Wolfenstein: The New Order

Wolfenstein: The New Order came out of nowhere and shocked everyone by being one of the best-written and most fun first-person shooters of all time. The long-dormant series had been flapping around gasping for air like a landed fish since the seminal classic Wolfenstein 3D(1992), which was followed by a couple of lacklustre sequels that didn’t bring much to the genre, but The New Order brought a new life to the series.

Image: Machine Games 2014

The game starts in 1946; you are BJ Blaskowic, a captain in the US Army, on a last-ditch attempt by the Allies to launch an invasion of Germany. This fails, and you and your squad are captured; the nazi General Deathshead then makes you choose between two of your squad mates for which one will get killed. After this, you spend 14 years in a hospital in Poland recovering from injuries sustained from the attack. You wake up in 1960 when the Nazis (who now rule the world) begin to purge the hospital you are in, you murder all the Nazis, and then you and the one remaining nurse, Anya, escape to her grandparents’ house. The rest of the game then follows the story of you meeting with the resistance and fighting General Deathshead.

The writing was second to none in the FPS world. The Villains are written spectacularly to be the most evil people ever seen. General Deathshead barely features, but in his time, you have to watch him torture and kill your friend and his underling. Frau Engel is an insane Nazi murderer whose every line is filled with such evil monstrous joy. She is one of the most threatening villains I have ever seen in a video game. The writing is amazing as well as a fantastic performance by Nina Fransovek.

Every member of the resistance is well-rounded and real, and it makes you feel for them when some of them die; there’s Wyatt/Fergus, depending on who you choose to save at the start of the game. I chose Wyatt, and he’s so wrapped with guilt about what happened. He feels so useless that you just can’t help but feel for him. There’s Max Hass, a giant with a piece of his head missing, so he is mentally impaired, and his carer, Klaus, a former Nazi who’s now fighting for the resistance; these two have an incredibly close bond. Other characters include Caroline Becker, who is the wheelchair-bound leader of the resistance and close friend of BJ as well as J, a guitarist who has one of the coolest deaths in the entire game as he turns his amps up and plays a solo so loud it can be heard all around berlin, he is shot to death in his room by the nazis. Bombate and Bobby Bram, two former resistance fighters, Bobby especially stays with me even though he has maybe 5 minutes of screen time, he’s dealing with severe depression after his wife died fighting the nazis in London and as he drops you off to the London Nautica, a symbol of nazi oppression built on the neighbourhood that his wife died fighting in he says, “Make this one Count” and drives into the building in a suicide bombing, blowing up the parking lot and sacrificing his life for the life of the resistance.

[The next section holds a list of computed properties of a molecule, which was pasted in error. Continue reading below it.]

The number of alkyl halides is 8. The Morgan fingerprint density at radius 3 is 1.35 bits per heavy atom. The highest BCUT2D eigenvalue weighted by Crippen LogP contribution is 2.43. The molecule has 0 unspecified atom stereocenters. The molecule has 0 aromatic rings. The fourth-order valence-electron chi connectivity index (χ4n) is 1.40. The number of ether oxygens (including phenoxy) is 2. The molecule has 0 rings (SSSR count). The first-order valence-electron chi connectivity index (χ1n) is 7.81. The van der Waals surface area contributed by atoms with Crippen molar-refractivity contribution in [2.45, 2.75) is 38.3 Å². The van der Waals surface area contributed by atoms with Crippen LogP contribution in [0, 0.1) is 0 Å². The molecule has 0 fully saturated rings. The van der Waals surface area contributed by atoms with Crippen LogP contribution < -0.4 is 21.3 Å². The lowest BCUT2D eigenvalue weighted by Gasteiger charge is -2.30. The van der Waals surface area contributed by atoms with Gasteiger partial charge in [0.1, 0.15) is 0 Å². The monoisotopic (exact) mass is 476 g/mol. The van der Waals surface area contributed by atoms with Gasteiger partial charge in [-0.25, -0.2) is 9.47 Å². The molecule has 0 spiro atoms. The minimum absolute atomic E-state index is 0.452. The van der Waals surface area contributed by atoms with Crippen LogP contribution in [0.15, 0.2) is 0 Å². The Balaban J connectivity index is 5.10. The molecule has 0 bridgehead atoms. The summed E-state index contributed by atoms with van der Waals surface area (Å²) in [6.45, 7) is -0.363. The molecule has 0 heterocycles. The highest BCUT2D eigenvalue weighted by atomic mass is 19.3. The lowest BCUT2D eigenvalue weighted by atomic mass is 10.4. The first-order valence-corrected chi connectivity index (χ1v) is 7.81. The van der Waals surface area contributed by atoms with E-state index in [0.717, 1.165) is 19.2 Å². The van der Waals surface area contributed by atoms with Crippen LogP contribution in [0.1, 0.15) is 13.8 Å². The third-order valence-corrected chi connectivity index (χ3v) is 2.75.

The characterisation of the main character, the unkillable block of meat known as BJ Blaskowic as an almost dead grumpy dad who’s constantly depressed fits the tone of the story so well. One of the developers, Jens Math, commented on the development: “The goal is not to have a protagonist that’s so neutral that you can project yourself into them; the goal is to have a protagonist that is so relatable that you become them.” He’s done, he’s over, there will always be more Nazis and nothing he does will ever stop the endless tide of evil, but he keeps fighting, and he keeps struggling even after he thinks all is lost, even after all his friends are killed and captured he soldiers ever on. His humanity is brought out most in his relationship with Anya, the Polish nurse who cared for him for 14 years. They begin a relationship on their way to Berlin, and by the end of the game, it feels like together, they’re fighting in equal roles for the resistance.

The Gameplay in the first game is also incredible, although the free-flowing movement would be improved in later games, for a game that came out in 2014 it holds up incredibly well it’s a lot more fast paced and action focused then some of the humdrum *rEaLiStIc* shooters that were coming out at the time. The New Order embraces the run-and-gun atmosphere reminiscent of Doom and Quake. The enemy variety is somewhat lacking, but due to the variety of weapons and the different scarcity of ammo, the game never drags or feels padded in any way. The gameplay also ties in well with the story; the feeling of barely surviving really makes you empathise with the main character.

Image: Image: Machine Games 2014

The game balances a perfect mix of stealth and action. As I crouch behind a nazi drown them in a toilet, open fire on the officer, and then hide behind a door when the rest of the troops come in. I blast them with my shotgun, It’s so gratifying to blast through an entire army and equally so to glide past unseen. The movement feels intuitive and clean although somewhat lacking by the limitations of the genre at the time it still plays great.

All in all, this is probably one of my favourite games. Its grounded but still interesting story and excellent gameplay make it one of the best First-Person Shooters ever released.

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